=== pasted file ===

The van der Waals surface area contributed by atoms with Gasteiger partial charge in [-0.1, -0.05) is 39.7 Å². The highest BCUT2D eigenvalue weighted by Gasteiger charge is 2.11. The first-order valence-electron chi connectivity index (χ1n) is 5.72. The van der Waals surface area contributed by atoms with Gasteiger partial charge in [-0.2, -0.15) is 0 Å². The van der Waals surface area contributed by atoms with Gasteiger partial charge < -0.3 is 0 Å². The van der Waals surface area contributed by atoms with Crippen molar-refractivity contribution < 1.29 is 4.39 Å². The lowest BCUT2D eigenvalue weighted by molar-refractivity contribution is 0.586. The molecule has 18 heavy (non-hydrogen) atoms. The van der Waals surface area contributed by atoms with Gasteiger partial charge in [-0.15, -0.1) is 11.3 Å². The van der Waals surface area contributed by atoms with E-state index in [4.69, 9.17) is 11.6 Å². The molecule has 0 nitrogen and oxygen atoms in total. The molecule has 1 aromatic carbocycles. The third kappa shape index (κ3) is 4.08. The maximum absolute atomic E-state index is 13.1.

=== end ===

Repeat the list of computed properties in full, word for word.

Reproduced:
The van der Waals surface area contributed by atoms with Gasteiger partial charge in [-0.1, -0.05) is 39.7 Å². The highest BCUT2D eigenvalue weighted by Gasteiger charge is 2.11. The first-order valence-electron chi connectivity index (χ1n) is 5.72. The van der Waals surface area contributed by atoms with Gasteiger partial charge in [-0.2, -0.15) is 0 Å². The van der Waals surface area contributed by atoms with Gasteiger partial charge < -0.3 is 0 Å². The van der Waals surface area contributed by atoms with Crippen molar-refractivity contribution < 1.29 is 4.39 Å². The lowest BCUT2D eigenvalue weighted by molar-refractivity contribution is 0.586. The molecule has 18 heavy (non-hydrogen) atoms. The van der Waals surface area contributed by atoms with Gasteiger partial charge in [-0.15, -0.1) is 11.3 Å². The van der Waals surface area contributed by atoms with E-state index in [4.69, 9.17) is 11.6 Å². The molecule has 0 nitrogen and oxygen atoms in total. The molecule has 1 aromatic carbocycles. The third kappa shape index (κ3) is 4.08. The maximum absolute atomic E-state index is 13.1.